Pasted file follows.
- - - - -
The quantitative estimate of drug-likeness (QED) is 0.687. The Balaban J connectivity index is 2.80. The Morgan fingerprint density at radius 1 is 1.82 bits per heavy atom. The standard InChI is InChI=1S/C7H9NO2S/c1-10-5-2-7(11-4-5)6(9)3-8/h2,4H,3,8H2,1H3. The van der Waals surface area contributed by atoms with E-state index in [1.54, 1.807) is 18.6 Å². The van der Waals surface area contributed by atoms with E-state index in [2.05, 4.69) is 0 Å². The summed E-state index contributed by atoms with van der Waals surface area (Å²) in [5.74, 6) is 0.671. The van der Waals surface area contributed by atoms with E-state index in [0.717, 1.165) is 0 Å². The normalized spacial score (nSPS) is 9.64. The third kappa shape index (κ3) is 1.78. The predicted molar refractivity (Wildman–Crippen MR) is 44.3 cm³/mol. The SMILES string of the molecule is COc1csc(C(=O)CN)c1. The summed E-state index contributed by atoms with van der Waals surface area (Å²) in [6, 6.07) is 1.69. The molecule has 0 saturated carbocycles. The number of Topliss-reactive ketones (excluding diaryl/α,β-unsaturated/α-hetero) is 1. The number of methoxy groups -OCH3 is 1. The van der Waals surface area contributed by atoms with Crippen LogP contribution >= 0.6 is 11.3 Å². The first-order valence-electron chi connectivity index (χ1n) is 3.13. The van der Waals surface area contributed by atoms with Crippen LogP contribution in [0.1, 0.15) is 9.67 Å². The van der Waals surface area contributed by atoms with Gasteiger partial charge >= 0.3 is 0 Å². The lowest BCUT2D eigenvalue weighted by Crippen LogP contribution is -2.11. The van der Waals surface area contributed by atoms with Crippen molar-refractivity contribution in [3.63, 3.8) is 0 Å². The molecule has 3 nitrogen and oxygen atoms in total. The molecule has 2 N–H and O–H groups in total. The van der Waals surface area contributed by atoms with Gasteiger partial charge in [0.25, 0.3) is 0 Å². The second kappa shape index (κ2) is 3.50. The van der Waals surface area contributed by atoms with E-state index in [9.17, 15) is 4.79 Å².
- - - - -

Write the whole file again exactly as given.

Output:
The quantitative estimate of drug-likeness (QED) is 0.687. The Balaban J connectivity index is 2.80. The Morgan fingerprint density at radius 1 is 1.82 bits per heavy atom. The standard InChI is InChI=1S/C7H9NO2S/c1-10-5-2-7(11-4-5)6(9)3-8/h2,4H,3,8H2,1H3. The van der Waals surface area contributed by atoms with E-state index in [1.54, 1.807) is 18.6 Å². The van der Waals surface area contributed by atoms with E-state index in [2.05, 4.69) is 0 Å². The summed E-state index contributed by atoms with van der Waals surface area (Å²) in [5.74, 6) is 0.671. The van der Waals surface area contributed by atoms with E-state index in [0.717, 1.165) is 0 Å². The normalized spacial score (nSPS) is 9.64. The third kappa shape index (κ3) is 1.78. The predicted molar refractivity (Wildman–Crippen MR) is 44.3 cm³/mol. The SMILES string of the molecule is COc1csc(C(=O)CN)c1. The summed E-state index contributed by atoms with van der Waals surface area (Å²) in [6, 6.07) is 1.69. The molecule has 0 saturated carbocycles. The number of Topliss-reactive ketones (excluding diaryl/α,β-unsaturated/α-hetero) is 1. The number of methoxy groups -OCH3 is 1. The van der Waals surface area contributed by atoms with Crippen LogP contribution >= 0.6 is 11.3 Å². The first-order valence-electron chi connectivity index (χ1n) is 3.13. The van der Waals surface area contributed by atoms with Crippen LogP contribution in [0.1, 0.15) is 9.67 Å². The van der Waals surface area contributed by atoms with Gasteiger partial charge >= 0.3 is 0 Å². The lowest BCUT2D eigenvalue weighted by Crippen LogP contribution is -2.11. The van der Waals surface area contributed by atoms with Crippen molar-refractivity contribution in [3.63, 3.8) is 0 Å². The molecule has 3 nitrogen and oxygen atoms in total. The molecule has 2 N–H and O–H groups in total. The van der Waals surface area contributed by atoms with Gasteiger partial charge in [0.25, 0.3) is 0 Å². The second kappa shape index (κ2) is 3.50. The van der Waals surface area contributed by atoms with E-state index in [9.17, 15) is 4.79 Å².